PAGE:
Opponents of US funds for Israel's Iron Dome system 'antisemitic or ignorant', says Israeli ambassador
An Israeli ambassador has denounced American politicians who voted against continuing funding for the Iron Dome Missile system as "ignorant or antisemitic", claiming that the system saved both Israelis and Palestinians.
Israel's UN ambassador Gilad Erdan denounced the 11 lawmakers in the US House of Representatives, particularly the left-wing group nicknamed "The Squad", who last week either voted against or abstained on providing $1bn to Israel for Iron Dome replenishment.
"If Israel didn’t have Iron Dome to protect our citizens from the thousands of rockets that Hamas fired, we may have needed to respond with a ground operation that would have inevitably resulted in many more lives lost," he said at an event organised by the Jewish Federations of North America.
Operational for a decade, Israeli officials say Iron Dome has intercepted and destroyed thousands of short-range rockets and artillery shells launched by armed groups from Gaza before they were able to hit populated areas.
Republican and Democratic representatives slammed progressive Democrats - including Alexandria Ocasio Cortez, who abstained after initially promising to vote against - for opposing the funding.
House Republican leader Kevin McCarthy blasted Democrats for capitulating to "the anti-Semitic influence of their radical members," an accusation echoed by conservative Texas senator Ted Cruz, who urged the Democratic rank-and-file to denounce the party's leadership.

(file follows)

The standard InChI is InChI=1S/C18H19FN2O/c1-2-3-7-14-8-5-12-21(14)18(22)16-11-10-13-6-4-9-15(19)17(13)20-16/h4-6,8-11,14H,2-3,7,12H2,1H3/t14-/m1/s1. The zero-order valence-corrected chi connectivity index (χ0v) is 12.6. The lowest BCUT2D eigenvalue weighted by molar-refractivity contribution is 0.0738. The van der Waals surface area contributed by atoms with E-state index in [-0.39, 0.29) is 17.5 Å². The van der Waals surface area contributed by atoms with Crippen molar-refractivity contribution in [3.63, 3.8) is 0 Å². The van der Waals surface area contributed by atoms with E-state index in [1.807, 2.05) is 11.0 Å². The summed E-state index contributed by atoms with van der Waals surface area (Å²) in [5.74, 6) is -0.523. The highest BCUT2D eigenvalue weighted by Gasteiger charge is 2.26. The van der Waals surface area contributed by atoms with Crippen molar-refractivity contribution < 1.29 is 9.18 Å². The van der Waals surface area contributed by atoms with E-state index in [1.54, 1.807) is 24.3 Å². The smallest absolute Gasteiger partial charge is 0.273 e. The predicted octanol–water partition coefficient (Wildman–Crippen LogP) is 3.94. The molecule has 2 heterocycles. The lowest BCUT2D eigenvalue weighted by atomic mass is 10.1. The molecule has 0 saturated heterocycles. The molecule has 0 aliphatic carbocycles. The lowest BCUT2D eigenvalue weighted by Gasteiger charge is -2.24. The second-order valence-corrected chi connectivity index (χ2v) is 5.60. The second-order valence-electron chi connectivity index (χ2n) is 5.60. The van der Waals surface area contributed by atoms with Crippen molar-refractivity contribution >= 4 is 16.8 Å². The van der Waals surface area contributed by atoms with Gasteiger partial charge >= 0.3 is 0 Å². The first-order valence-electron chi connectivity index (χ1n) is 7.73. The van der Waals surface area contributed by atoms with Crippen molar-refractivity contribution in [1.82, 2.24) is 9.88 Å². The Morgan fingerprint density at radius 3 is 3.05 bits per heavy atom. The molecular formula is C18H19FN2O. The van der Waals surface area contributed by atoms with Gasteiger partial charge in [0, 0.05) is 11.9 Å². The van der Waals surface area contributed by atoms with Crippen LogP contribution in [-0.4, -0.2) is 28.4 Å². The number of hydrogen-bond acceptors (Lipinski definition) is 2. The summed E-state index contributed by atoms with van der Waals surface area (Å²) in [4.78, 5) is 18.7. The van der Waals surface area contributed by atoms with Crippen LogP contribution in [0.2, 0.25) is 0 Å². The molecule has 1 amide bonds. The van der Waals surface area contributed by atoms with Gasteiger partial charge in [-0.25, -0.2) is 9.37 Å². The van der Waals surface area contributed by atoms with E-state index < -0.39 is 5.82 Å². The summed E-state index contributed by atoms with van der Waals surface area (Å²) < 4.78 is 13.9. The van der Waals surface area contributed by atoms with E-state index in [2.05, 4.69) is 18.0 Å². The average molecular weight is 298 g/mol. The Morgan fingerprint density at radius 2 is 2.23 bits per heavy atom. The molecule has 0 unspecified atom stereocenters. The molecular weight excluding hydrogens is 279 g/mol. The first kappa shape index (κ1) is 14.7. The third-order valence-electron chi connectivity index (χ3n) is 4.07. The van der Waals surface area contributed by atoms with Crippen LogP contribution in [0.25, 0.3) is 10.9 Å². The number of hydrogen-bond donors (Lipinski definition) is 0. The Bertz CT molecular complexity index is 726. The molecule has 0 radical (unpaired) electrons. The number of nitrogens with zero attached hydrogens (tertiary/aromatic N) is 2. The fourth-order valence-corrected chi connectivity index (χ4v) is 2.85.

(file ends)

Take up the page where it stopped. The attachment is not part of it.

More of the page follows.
Dean Phillips, a Democratic congressman from Minnesota, tweeted he was "incredulous" that colleagues would risk shutting down the government rather than defend "one of our most important allies and only Jewish nation in the world" from Hamas rockets.
The cash transfer ultimately advanced from the House on a comfortable 420-9 vote.
"Passage of this bill reflects the great unity in Congress... for Israel's security," Nancy Pelosi, the leader of the House Democrats, said in a speech on the chamber floor.
"Assistance to Israel is vital, because Israel's security is an imperative for America's security."
The Iron Dome has been backed by the United States since it was launched a decade ago to the tune of $1.6bn, according to the Congressional Research Service.
Israel's Prime Minister Naftali Bennett thanked both parties for their commitment to the country's security and the American people for their "steadfast friendship".
And later in the day, US Defence Secretary Lloyd Austin spoke by telephone with his Israeli counterpart Benny Gantz, discussing "regional developments including the need to stop the Iranian nuclear program from advancing," the Pentagon said in a statement.
"Minister Gantz also thanked Secretary Austin for the continued support of the US administration and the Pentagon for the processes to equip Israel with the means necessary to defend itself and its citizens," according to the Pentagon.
The objections to the funding underlined however that progressives are becoming increasingly sceptical of no-strings-attached aid to Israel, three months after Bennett ousted long-serving ruler Benjamin Netanyahu.
Rashida Tlaib and Ilhan Omar, the first Muslim US congresswomen, have both tweeted their disapproval of the funding, citing human rights violations against Palestinians and illegal settlement expansion.